Today, modern physicists wrestle with the same dilemma. The old Newtonian physics treated time as an absolute, flowing ever-forward with mathematical regularity and without regard to anything external. But Einstein upended this view by proving that space-time forms an integral part of the fabric of the universe itself — which means that our clocks, watches, and cell phones do not and cannot measure anything absolute. Science calls this phenomenon time dilation. To illustrate: after six months on the International Space Station, which orbits Earth at a speed of about 18,000 miles per hour, an astronaut ages about 0.007 seconds less than those on Earth. Why? Because time is relative, not absolute.
In fact, quantum mechanics has conclusively proven that all particles of matter and energy, the building blocks of our universe, can also be described as waves. Contemporary physics recognizes that waves have an unusual property — an infinite number of them can potentially exist in the same location. Could this mean that time is an illusion? Might it indicate that time is only a physical construct and that beyond the physical every moment potentially exists at once? Several respected physicists have actually reached that conclusion.
When Einstein’s lifelong friend and mentor Michele Besso died, the great scientist mused about these same questions in a letter of consolation he wrote to Besso’s family:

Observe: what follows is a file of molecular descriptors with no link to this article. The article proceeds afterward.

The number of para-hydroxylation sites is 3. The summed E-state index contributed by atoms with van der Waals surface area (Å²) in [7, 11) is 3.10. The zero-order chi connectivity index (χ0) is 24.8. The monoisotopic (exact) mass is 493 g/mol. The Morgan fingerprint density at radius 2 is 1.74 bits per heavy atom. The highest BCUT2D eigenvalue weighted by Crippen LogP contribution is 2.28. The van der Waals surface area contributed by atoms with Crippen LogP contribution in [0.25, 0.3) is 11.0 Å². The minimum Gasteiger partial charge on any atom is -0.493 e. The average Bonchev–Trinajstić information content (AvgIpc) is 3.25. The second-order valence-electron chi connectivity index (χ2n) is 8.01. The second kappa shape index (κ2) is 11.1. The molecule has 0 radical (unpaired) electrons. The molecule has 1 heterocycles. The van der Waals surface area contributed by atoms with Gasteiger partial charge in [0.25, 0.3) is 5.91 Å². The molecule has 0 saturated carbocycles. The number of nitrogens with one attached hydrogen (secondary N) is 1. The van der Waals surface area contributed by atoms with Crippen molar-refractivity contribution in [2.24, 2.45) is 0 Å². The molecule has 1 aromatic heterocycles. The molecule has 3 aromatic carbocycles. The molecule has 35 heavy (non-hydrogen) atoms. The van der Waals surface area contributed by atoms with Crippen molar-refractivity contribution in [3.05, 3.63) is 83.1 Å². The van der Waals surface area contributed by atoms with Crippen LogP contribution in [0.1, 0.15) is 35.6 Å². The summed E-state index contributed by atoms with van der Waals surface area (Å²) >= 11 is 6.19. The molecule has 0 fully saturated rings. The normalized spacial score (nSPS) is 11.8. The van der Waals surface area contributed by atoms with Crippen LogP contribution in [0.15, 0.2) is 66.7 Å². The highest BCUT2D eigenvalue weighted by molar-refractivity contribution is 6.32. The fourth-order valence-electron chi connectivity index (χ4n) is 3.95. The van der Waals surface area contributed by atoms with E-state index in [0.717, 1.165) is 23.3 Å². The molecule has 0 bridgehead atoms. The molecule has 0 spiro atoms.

Now he has departed from this strange world a little ahead of me. That means nothing. People like us, who believe in physics, know that the distinction between past, present, and future is only a stubbornly persistent illusion.
With me so far? If so, consider this: Those who have made their transition from this world to the next may have the ability to transcend time. Abdu’l-Baha put it this way:
… in the sight of God the past, the present and the future are all one and the same – whereas, relative to man, the past is gone and forgotten, the present is fleeting, and the future is within the realm of hope.
If the souls of those in the next world have no space-time restrictions, as the Baha’i teachings suggest, then could those souls easily move through the dimension we think of as time? Couldn’t those souls, then, immediately place themselves at any point in physical time here on Earth? Wouldn’t it seem possible that they could simply skip over the years of separation between their own deaths and the time when their loved ones also ascend to the spiritual world — as we all inevitably will?
Yes, I know — the idea boggles the mind. We’re so used to thinking in terms of time in the old linear way, even though the dimension we experience as time in this world emerged from and will return to a more fundamental, timeless reality.
Assuming the truth of all this leads me to one conclusion — those who have passed on to the next world may have no need for the same kind of grief we feel. They may not miss us in the same way we miss them, because inevitably, they understand that we will join them — in fact, that we already have.